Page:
That introduction led to a partnership in the distillery. Walsh has the title of managing director of production and master blender, while Don Avellino serves as president and CFO and Scott Avellino is national sales director. The first step was getting the regulatory permits, as distilling can be environmentally challenging. “There’s lot of water involved,” Walsh says. 

She and her partners devised a closed-circulation system that reuses the water rather than discharging it into local streams. Then there was the problem of what to do with the spent grain, as the distillery is a “grain to bottle” operation. “Now we have two farmers from Lancaster County who come every Friday to pick it up to feed it to their cattle, sheep and hogs,” Walsh says. 

If a gin begins with grain, it’s flavored by aromatics—usually dried plants. “There are nine to 12 botanicals in every gin,” says Walsh as she shows off the gleaming Carl stills and wooden “washbacks” used in preparing the alcoholic liquids that fill them. She sources most of these botanicals through two companies in the Pacific Northwest. 

While the signature flavor of every gin is, to some degree or other, juniper, gins are made distinctive by the variations and proportions of other ingredients used. “I feel like I’m cooking when I’m working on a recipe,” says Walsh, who not long ago authored the cookbook Whiskey Dreams

Each of Brandywine Branch’s gins is different. The Revivalist Equinox Expression is similar to a traditional gin, with its fresh spring flavors, whereas the Summertide Expression has “seasonal florals in a sea of summer grasses.” Harvest Expression has aromas of cooking spices, and Solstice Expression has dried-fruit flavors and is the only one of the four “finished” in a barrel before bottling.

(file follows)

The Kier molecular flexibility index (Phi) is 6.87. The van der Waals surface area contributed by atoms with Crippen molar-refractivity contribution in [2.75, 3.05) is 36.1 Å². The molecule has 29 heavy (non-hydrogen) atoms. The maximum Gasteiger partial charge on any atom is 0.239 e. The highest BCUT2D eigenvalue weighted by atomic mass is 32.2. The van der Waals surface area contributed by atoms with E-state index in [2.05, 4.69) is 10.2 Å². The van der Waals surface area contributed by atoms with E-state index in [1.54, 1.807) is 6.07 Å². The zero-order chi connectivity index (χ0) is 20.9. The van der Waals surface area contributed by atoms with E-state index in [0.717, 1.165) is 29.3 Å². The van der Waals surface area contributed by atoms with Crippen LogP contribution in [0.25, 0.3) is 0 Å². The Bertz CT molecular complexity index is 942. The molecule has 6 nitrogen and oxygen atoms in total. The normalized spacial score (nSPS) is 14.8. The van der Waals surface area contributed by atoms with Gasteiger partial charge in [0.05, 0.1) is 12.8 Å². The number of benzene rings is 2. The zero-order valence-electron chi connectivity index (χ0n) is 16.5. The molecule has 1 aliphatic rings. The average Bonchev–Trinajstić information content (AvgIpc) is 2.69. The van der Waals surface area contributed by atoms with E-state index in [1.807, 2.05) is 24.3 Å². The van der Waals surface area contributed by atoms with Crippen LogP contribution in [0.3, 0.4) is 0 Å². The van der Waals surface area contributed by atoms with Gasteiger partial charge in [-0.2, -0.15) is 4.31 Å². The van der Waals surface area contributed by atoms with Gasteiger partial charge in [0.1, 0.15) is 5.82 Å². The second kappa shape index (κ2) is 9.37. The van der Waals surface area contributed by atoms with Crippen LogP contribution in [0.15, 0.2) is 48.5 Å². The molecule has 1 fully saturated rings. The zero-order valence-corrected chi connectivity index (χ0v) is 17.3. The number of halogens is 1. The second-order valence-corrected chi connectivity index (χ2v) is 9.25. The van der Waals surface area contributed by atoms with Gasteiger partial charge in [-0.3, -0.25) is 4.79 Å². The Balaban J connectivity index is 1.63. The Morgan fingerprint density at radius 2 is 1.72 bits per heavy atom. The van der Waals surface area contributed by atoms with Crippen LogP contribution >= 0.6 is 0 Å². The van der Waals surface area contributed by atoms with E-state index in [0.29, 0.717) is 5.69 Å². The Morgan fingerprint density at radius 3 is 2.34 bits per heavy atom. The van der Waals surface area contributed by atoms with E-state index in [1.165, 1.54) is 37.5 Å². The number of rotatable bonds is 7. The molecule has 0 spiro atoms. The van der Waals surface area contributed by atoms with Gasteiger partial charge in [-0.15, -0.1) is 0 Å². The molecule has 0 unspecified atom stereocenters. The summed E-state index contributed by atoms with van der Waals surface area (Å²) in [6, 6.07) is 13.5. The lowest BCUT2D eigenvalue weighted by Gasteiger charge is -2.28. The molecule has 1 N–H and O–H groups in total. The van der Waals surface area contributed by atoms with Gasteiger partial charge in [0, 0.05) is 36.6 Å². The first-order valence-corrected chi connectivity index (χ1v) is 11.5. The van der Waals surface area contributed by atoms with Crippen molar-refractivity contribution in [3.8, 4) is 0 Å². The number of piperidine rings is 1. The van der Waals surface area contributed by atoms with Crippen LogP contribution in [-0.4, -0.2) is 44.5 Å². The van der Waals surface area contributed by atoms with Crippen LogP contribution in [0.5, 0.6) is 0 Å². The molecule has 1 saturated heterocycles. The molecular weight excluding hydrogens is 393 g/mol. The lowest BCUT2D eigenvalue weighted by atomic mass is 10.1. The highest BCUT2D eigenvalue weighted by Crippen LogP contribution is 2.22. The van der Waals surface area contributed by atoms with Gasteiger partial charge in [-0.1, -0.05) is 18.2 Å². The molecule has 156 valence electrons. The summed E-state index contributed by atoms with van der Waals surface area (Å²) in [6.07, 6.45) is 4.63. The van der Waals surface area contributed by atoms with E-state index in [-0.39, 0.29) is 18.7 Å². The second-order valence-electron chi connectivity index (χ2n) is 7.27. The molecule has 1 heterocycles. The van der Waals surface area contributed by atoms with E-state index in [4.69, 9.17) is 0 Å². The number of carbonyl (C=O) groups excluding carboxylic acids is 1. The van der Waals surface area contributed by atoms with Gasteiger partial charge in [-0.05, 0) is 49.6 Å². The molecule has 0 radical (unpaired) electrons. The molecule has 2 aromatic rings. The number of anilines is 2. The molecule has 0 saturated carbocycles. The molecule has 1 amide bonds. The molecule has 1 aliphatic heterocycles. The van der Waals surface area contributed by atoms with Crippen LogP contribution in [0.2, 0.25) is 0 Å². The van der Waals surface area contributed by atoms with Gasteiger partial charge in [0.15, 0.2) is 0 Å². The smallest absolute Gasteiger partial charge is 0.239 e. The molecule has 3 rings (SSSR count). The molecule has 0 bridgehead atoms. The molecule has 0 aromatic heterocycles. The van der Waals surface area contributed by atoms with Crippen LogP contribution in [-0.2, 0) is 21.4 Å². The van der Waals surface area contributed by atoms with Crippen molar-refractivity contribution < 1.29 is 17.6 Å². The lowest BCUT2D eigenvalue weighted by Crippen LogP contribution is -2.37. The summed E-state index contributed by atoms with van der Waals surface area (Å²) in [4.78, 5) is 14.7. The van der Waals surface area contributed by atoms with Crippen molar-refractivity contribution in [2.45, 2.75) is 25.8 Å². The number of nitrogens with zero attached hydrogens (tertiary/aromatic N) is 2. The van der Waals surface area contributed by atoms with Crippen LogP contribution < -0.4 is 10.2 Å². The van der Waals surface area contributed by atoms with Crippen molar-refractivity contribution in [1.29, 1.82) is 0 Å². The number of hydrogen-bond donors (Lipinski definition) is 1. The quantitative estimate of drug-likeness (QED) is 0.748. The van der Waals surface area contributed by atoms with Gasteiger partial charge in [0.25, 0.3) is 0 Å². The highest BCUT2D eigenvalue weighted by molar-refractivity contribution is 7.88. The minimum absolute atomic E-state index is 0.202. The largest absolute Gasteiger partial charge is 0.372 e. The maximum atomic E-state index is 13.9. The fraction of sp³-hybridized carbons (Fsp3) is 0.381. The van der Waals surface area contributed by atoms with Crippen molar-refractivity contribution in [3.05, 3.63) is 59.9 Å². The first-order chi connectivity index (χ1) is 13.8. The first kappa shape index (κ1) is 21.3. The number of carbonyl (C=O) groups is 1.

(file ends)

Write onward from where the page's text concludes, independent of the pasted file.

A fifth expression, DragonDance, has a spice base of hot peppers that’s ideal for forming the backbone of a Bloody Mary. In fact, one of the tasting room’s attractions is cocktails made from the five gins and Brandywine Branch bourbon. The latter is cask-strength, which means it hasn’t been diluted with water after the aging process has finished. So even though it’s very smooth, it’s definitely intended for slow sipping, as its alcohol content is 118.4 proof —or 59.2 percent.

“We’re just beginning to make our first brandy usingapple cider we buy locally from Weaver’s Orchard,” Walsh says. “We’ll age it in neutral casks that we’ve bought from Canton Cooperage in Kentucky.” 

Walsh and her partners have even started a small orchard at the distillery to eventually serve as a source of cider.

There is also a cooperative effort with the cheese makers at the Farm at Doe Run to integrate the flavors of the barrel-aged Solstice gin into one of their products, and Walsh is proud of the attention paid to nearby providers and partners. She points out that most of the ingredients used at the bistro are locally sourced. “This is first and foremost a Chester County distillery,” she says.

Now that Walsh has such a short commute to work, she has more time to enjoy life on her nearby farm. She still takes part in dressage competitions with her Morgan horse, Mythic Asara, though she admits she’s largely given up competing in the more rigorous eventing category. She has recently added a miniature donkey, Sofia, to her menagerie of a 31-year-old Shetland, two bullmastiffs and two cats.

In the future, Walsh sees a distillery expansion,perhaps in a larger building elsewhere. She also envisions the addition of a garden to educate visitors in the use of botanicals. And don’t be too surprised if you see her adding locally distilled whiskies to Brandywine Branch’s repertoire. 

The Hunt Winter 2018  Issue

This article was published in Feature from the Winter 2018 issue.